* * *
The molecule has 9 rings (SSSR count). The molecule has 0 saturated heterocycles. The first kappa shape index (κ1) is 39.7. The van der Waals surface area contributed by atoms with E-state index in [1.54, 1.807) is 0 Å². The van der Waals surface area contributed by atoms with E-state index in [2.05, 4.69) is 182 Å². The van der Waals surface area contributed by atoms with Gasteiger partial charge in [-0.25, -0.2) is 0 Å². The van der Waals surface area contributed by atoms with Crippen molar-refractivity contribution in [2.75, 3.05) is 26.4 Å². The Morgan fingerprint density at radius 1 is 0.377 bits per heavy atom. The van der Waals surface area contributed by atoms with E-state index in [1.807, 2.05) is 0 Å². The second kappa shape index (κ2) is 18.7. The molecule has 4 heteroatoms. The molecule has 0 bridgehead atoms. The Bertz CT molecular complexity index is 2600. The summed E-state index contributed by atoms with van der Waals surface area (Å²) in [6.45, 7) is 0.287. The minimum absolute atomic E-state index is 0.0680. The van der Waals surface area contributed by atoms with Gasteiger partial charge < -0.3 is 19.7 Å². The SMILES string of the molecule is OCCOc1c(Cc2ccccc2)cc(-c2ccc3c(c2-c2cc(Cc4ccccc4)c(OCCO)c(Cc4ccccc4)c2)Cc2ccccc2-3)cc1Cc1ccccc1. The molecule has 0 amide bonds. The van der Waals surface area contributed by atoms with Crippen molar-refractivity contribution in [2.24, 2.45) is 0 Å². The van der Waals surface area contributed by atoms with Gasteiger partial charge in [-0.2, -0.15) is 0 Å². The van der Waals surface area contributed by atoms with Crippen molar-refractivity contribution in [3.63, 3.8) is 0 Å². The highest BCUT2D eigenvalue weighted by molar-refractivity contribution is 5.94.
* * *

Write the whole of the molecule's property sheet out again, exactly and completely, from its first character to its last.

The molecule has 9 rings (SSSR count). The molecule has 0 saturated heterocycles. The first kappa shape index (κ1) is 39.7. The van der Waals surface area contributed by atoms with E-state index in [1.54, 1.807) is 0 Å². The van der Waals surface area contributed by atoms with E-state index in [2.05, 4.69) is 182 Å². The van der Waals surface area contributed by atoms with Gasteiger partial charge in [-0.25, -0.2) is 0 Å². The van der Waals surface area contributed by atoms with Crippen molar-refractivity contribution in [2.75, 3.05) is 26.4 Å². The Morgan fingerprint density at radius 1 is 0.377 bits per heavy atom. The van der Waals surface area contributed by atoms with E-state index in [1.807, 2.05) is 0 Å². The second kappa shape index (κ2) is 18.7. The molecule has 4 heteroatoms. The molecule has 0 bridgehead atoms. The Bertz CT molecular complexity index is 2600. The summed E-state index contributed by atoms with van der Waals surface area (Å²) in [6.45, 7) is 0.287. The minimum absolute atomic E-state index is 0.0680. The van der Waals surface area contributed by atoms with Gasteiger partial charge < -0.3 is 19.7 Å². The SMILES string of the molecule is OCCOc1c(Cc2ccccc2)cc(-c2ccc3c(c2-c2cc(Cc4ccccc4)c(OCCO)c(Cc4ccccc4)c2)Cc2ccccc2-3)cc1Cc1ccccc1. The molecule has 0 amide bonds. The van der Waals surface area contributed by atoms with Crippen molar-refractivity contribution in [2.24, 2.45) is 0 Å². The van der Waals surface area contributed by atoms with Gasteiger partial charge in [-0.2, -0.15) is 0 Å². The van der Waals surface area contributed by atoms with Crippen molar-refractivity contribution in [3.63, 3.8) is 0 Å². The highest BCUT2D eigenvalue weighted by molar-refractivity contribution is 5.94.